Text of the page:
Tennis News: Laura Robson, an Olympic silver medalist and former junior Wimbledon winner, has announced her retirement from tennis

Tennis News
Source: Skysports

Tennis News: Laura Robson, the Olympic silver medalist and former junior Wimbledon winner, has announced her retirement from tennis at the age of 28.

Robson has not competed since an ITF tournament in Sunderland in April 2019, following wrist surgery in 2014 and three hip operations.

At the age of 14, she became the first Briton in 24 years to win the Wimbledon girls’ title.

“I went through every possibility of rehab and of surgery,” Robson told BBC Sport.

“I had another hip surgery and probably did the best rehab block of my life – I went to all the best specialists and had some incredible people that I was working with just to get me back on the court – and then the second time I hit, I just knew.

“It feels weird to say out loud, but I’m done, I’m retired.

“I’ve sort of known that for a while because of what I was told by the doctors last year, but I think it just took me so long to say it to myself, which is why it took me so long to say it officially.”

Robson reached the fourth round of the US Open in 2012, defeating Grand Slam champions Kim Clijsters and Li Na, and followed that up with a run to the same stage at Wimbledon the following year.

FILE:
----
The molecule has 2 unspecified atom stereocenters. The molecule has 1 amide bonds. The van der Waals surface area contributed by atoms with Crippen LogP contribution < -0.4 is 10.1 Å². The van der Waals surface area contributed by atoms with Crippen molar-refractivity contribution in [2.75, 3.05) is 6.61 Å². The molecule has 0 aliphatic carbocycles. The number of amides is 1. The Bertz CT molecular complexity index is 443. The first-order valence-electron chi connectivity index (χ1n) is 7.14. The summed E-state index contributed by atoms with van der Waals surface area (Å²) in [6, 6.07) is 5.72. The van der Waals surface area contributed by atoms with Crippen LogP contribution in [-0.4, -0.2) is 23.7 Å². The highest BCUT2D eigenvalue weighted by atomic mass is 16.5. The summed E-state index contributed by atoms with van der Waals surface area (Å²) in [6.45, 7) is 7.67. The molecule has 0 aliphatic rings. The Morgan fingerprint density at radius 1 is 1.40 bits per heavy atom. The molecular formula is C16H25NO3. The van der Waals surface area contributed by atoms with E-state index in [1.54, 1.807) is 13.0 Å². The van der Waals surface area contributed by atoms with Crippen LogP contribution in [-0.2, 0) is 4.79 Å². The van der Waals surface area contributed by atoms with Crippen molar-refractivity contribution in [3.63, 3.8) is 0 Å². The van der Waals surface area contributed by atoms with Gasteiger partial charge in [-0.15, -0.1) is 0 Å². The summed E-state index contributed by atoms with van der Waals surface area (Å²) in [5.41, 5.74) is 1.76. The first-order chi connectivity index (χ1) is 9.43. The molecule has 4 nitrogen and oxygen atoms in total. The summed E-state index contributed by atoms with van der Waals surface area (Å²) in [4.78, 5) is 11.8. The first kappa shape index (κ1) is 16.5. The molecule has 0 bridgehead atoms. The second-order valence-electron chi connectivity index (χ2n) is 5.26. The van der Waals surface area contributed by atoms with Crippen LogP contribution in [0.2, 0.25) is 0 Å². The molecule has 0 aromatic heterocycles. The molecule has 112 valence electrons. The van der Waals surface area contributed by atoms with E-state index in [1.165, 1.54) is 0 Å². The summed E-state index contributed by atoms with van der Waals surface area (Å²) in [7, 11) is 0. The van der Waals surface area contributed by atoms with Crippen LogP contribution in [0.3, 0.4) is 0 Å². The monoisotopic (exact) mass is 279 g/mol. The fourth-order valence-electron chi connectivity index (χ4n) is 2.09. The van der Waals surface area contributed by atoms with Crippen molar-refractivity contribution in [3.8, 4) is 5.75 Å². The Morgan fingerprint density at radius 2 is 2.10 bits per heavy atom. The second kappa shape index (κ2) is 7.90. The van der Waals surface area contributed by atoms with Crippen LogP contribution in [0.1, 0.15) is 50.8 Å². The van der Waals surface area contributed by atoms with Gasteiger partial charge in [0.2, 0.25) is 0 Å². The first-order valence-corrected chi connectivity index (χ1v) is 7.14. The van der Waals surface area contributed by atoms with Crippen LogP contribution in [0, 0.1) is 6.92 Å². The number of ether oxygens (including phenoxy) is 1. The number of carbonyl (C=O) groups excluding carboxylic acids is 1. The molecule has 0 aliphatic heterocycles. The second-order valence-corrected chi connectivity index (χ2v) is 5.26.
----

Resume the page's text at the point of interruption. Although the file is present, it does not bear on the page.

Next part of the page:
She earned an Olympic silver medal in the mixed doubles with Andy Murray at the age of 18 in London 2012.

When she reached her first WTA final in Guangzhou, the left-hander made history as the first British woman to play in a WTA final in 22 years. She peaked at a career-high ranking of 27th in the world, but has been plagued by injuries since.

Robson had wrist surgery at the start of the 2014 season, then hip surgery in June 2018 and again in December 2019, followed by a third operation in January of this year.

“I think overall I’m a much nicer person from going through all of that,” said Robson, who has carved out a new career in TV and radio. “If I keep looking back and thinking ‘what if’, then I can’t move forward.

“I think I’m always going to have the feeling that I could have done more, unfortunately. I feel like if I had just had another year or two of being healthy, I don’t know what I could have achieved.

“But I’m really proud of the Olympics, of playing Fed Cup – playing for your country in any way was always one of my favourite weeks of the year – and I think playing Wimbledon and the US Open was the time that I did well, I will have those memories forever.”

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